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Hawaii Hams Spurred to Action by Chilean Earthquake


On Saturday, February 27, 60 Amateur Radio operators participated in a tsunami radio net that operated throughout the island State of Hawaii. More than 25 real-time reports from observers around the state were relayed simultaneously to the State Emergency Operating Center (EOC) and the four county EOCs, providing timely information via Amateur Radio on sea level changes to emergency management officials.

According to Ron Hashiro, AH6RH, emergency managers in Hawaii had been preparing for a tsunami from Chile for many years, following the 1960 tsunami -- following an earthquake in Chile -- that decimated Hilo on the Big Island of Hawaii. Prior to 1960, tsunamis inflicted damage to Hawaii every 17 years on average. "The 14 hour travel time for the tsunami wave provided ample time for Amateur Radio operators to assemble and coordinate a response plan," Hashiro told the ARRL. "The wave action in Hilo Bay would be of extreme interest as it would be among the earliest signs of the potential for destruction for this tsunami event." Hashiro is the Hawaii State Civil Defense (SCD) ARES®/RACES Coordinator.

Hashiro said that activity started at 8:47 PM on Friday, February 26 when key Amateur Radio operators were alerted to the 8:34 PM 8.8 magnitude earthquake in Chile. ARRL Pacific Section Emergency Coordinator Kevin Bogan, AH6QO -- who is also a State Warning Point Officer with Hawaii SCD -- received notification while he was at home preparing for his 10 PM shift. Bogan activated the Hawaii ARES® in response and then headed to the State EOC for his assigned shift where he assisted in the coordination between State ARES®/RACES and the Hawaii SCD.

Hashiro told the ARRL that he received a bulletin via text message from the Pacific Tsunami Warning Center (PTWC) at 9:02 PM and began activating the ARES®/RACES response for Oahu and the State as he returned home to further monitor the progress via the Internet and phone calls. "Coordination was handled on radio via the AH6CP UHF repeater, text messages, phone calls, Facebook and Twitter, as we awaited the evaluation and escalation to a tsunami warning," he said. "The PTWC issued the warning at 12:46 AM on Saturday, and final ham radio net instructions were relayed via the HIHAM and HAMRADIOHAWAII e-mail reflectors, Facebook and Twitter. Radio operations were to commence with the sounding of the warning sirens across the state at 6 AM. The 6:01 AM net was a bulletin-only net with instructions for starting operations at 7 AM, giving the operators time to undertake preparations."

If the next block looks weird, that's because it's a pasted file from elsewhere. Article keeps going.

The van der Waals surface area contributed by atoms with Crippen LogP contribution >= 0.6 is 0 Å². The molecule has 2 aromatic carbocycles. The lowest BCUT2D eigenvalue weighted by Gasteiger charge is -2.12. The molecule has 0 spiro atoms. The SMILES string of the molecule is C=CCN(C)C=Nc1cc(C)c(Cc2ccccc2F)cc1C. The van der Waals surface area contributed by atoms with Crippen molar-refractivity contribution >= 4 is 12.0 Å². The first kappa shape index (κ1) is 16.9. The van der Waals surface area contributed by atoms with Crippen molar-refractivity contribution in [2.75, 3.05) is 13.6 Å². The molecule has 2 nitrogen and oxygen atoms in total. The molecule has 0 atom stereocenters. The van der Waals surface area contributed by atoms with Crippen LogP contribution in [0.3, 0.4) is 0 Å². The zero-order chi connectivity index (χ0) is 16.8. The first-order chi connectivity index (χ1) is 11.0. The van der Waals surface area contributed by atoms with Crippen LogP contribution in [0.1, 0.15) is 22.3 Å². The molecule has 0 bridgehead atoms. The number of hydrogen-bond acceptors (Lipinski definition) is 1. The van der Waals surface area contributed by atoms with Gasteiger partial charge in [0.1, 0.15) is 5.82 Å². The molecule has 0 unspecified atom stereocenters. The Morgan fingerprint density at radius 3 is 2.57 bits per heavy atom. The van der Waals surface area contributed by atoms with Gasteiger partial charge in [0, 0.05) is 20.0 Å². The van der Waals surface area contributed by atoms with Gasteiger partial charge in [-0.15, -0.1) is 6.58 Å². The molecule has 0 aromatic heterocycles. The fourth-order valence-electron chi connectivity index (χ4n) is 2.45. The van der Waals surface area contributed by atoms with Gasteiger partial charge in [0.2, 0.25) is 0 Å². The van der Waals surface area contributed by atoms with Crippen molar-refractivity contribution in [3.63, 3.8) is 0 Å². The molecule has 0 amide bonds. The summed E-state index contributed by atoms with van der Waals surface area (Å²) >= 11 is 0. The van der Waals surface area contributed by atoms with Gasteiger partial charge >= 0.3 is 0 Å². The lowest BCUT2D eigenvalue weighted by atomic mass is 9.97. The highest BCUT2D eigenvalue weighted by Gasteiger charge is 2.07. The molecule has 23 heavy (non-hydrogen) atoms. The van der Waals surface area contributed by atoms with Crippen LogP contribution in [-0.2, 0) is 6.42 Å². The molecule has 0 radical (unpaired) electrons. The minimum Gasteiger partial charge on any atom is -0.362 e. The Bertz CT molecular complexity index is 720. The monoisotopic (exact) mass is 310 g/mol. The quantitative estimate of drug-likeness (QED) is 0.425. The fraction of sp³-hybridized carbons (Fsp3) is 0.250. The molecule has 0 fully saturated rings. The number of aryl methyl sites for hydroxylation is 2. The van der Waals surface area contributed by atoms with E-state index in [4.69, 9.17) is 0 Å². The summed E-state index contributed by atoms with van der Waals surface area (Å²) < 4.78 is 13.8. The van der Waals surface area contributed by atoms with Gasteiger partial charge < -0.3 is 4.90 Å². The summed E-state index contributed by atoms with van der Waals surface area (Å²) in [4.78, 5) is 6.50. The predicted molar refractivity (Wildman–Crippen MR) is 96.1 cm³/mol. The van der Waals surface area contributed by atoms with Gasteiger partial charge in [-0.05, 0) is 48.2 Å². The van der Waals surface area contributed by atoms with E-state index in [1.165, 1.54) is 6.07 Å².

Amateur Radio operators reported to the State and County EOCs. Hashiro, Robin Liu, AH6CP, and Mitch Pinkerton, KH6MP, responded to the State Civil Defense EOC in Diamond Head crater to operate nets on the State RACES VHF Repeater network and 7088 kHz HF. A number of SCD staff members who are also hams reported in for their normal work assignments

Chuck Oh, N6NCT, Russell Houlton, WH7O, and Jeff Sue, AH6IX, activated ham radio operations at the Department of Emergency Management County EOC in Honolulu, complementing DEM staff member Harold Buckle's, KH6HB, work activities. "The DEM EOC was packed full of personnel from many organizations," Hashiro said, "leaving room for only three ham operators. Twelve other ham responders were scheduled into shifts should the tsunami proved to be destructive."